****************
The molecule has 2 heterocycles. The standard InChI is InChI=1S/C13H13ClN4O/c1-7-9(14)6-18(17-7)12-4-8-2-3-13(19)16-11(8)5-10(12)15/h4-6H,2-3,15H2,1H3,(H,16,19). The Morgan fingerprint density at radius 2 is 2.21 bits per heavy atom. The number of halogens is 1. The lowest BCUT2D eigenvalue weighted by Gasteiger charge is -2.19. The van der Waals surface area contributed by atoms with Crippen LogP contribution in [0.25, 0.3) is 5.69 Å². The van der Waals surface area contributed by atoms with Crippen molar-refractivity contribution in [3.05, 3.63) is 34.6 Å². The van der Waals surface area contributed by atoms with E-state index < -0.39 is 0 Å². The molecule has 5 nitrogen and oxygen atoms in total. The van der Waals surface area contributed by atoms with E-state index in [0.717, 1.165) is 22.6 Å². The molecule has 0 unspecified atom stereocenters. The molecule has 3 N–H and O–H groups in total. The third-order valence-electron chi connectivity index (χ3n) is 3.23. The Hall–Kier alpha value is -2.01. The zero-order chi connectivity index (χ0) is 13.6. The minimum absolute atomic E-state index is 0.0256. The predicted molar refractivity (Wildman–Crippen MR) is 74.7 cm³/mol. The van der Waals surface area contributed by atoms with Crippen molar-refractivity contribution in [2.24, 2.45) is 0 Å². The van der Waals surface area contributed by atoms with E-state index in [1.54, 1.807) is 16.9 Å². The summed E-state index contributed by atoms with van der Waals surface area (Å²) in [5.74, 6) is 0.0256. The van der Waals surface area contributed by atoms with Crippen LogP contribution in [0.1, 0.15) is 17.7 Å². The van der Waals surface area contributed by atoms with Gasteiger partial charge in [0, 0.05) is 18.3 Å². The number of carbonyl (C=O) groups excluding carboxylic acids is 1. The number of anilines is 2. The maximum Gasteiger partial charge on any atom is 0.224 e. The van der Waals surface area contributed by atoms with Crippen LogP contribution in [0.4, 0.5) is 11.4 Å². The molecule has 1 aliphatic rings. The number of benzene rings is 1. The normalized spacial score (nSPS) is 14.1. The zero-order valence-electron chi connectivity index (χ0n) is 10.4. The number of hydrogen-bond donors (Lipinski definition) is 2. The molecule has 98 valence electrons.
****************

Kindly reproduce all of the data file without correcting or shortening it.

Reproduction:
The molecule has 2 heterocycles. The standard InChI is InChI=1S/C13H13ClN4O/c1-7-9(14)6-18(17-7)12-4-8-2-3-13(19)16-11(8)5-10(12)15/h4-6H,2-3,15H2,1H3,(H,16,19). The Morgan fingerprint density at radius 2 is 2.21 bits per heavy atom. The number of halogens is 1. The lowest BCUT2D eigenvalue weighted by Gasteiger charge is -2.19. The van der Waals surface area contributed by atoms with Crippen LogP contribution in [0.25, 0.3) is 5.69 Å². The van der Waals surface area contributed by atoms with Crippen molar-refractivity contribution in [3.05, 3.63) is 34.6 Å². The van der Waals surface area contributed by atoms with E-state index < -0.39 is 0 Å². The molecule has 5 nitrogen and oxygen atoms in total. The van der Waals surface area contributed by atoms with E-state index in [0.717, 1.165) is 22.6 Å². The molecule has 0 unspecified atom stereocenters. The molecule has 3 N–H and O–H groups in total. The third-order valence-electron chi connectivity index (χ3n) is 3.23. The Hall–Kier alpha value is -2.01. The zero-order chi connectivity index (χ0) is 13.6. The minimum absolute atomic E-state index is 0.0256. The predicted molar refractivity (Wildman–Crippen MR) is 74.7 cm³/mol. The van der Waals surface area contributed by atoms with Crippen molar-refractivity contribution in [2.24, 2.45) is 0 Å². The van der Waals surface area contributed by atoms with E-state index in [1.54, 1.807) is 16.9 Å². The summed E-state index contributed by atoms with van der Waals surface area (Å²) in [5.74, 6) is 0.0256. The van der Waals surface area contributed by atoms with Crippen LogP contribution in [0.1, 0.15) is 17.7 Å². The van der Waals surface area contributed by atoms with Gasteiger partial charge in [0, 0.05) is 18.3 Å². The number of carbonyl (C=O) groups excluding carboxylic acids is 1. The number of anilines is 2. The maximum Gasteiger partial charge on any atom is 0.224 e. The van der Waals surface area contributed by atoms with Crippen LogP contribution in [0.4, 0.5) is 11.4 Å². The molecule has 1 aliphatic rings. The number of benzene rings is 1. The normalized spacial score (nSPS) is 14.1. The zero-order valence-electron chi connectivity index (χ0n) is 10.4. The number of hydrogen-bond donors (Lipinski definition) is 2. The molecule has 98 valence electrons.